It is illegal for your landlord to evict you without proper notice or a court order. Your eviction may be illegal if your landlord:
- does not give enough notice
- changes the locks while you are out or stops you from getting into your home
- makes life so uncomfortable that you’re forced to leave
- removes your belongings from the property
The Environmental Health department of your local council has the power to make sure your landlord follows the rules for eviction. Contact your local council if your landlord illegally evicted you or is threatening to.
Tell your landlord
If your landlord illegally evicted you or tried to do so, write to tell them their action is illegal. Some landlords might not know their actions are illegal. Tell them to:
- stop trying to illegally evict you
- let you back into the property
- stop harassing you
- return your belongings
Contact your council for help with an illegal eviction
Your local council can help you with an illegal eviction. The council can:
- help you negotiate with your landlord
- take your landlord to court
- fine your landlord
- get a court order to let you back in your home
Protect your belongings
Do your best to protect your belongings if your landlord takes them and leaves them outside. You may be able to get compensated if they’re damaged.
If you passed the four homelessness tests, the Housing Executive may be responsible for storing your belongings.
You have a right to enjoy your home safely and peacefully. Harassment is repeated behaviour to annoy or make someone else uncomfortable, to the point that they feel they must leave. It’s illegal for your landlord to harass you.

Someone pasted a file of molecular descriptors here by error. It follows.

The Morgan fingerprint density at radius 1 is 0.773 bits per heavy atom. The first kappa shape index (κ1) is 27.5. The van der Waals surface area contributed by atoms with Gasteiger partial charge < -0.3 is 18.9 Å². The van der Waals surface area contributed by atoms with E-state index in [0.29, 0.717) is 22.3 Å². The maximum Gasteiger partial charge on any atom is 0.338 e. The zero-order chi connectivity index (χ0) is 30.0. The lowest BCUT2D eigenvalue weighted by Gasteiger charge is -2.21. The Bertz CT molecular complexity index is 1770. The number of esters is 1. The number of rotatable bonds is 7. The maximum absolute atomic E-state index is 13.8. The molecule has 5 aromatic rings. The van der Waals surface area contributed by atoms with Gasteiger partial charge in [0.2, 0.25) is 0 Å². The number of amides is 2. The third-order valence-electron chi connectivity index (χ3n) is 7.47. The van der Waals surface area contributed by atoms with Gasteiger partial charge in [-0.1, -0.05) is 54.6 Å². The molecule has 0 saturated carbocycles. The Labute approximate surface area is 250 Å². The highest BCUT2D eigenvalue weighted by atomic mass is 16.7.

A landlord, or someone acting on their behalf, might try and harass you to get you to leave the property.
If you think your landlord is harassing you, you can get help and advice to protect yourself and your home.
Examples of harassment
A landlord harassing you can include:
- threatening, abusive or offensive behaviour
- entering, or letting others enter, the property without your permission or notice
- letting your home fall into a state that makes living uncomfortable
- carrying out unnecessary repairs
- not finishing repairs, without good reason
- cutting off services such as water or electricity
- making you sign agreements that limit your rights
Responding to harassment
Your local council can help make sure you can live in your home safely and peacefully.
If you think your landlord is harassing you:
- save the evidence of things that happen (for example, text message, emails)
- ask your landlord to communicate only in writing
- write to your landlord asking them to stop and warn them of legal action
- contact your local council
- contact the police if you’re threatened with violence
If the council does not have enough information to take your landlord to court, they can still contact and warn your landlord.
If you have a fixed term tenancy your landlord can't evict you for complaining about harassment, unless they can prove you broke your tenancy agreement. If you’re near the end of your agreement, your landlord could still refuse to renew your agreement.
Licensees usually have less protection against harassment or eviction. It’s easier for landlords to get permission to evict licensees. Speak to our advisers if you are a licensee and you feel that your landlord is harassing you.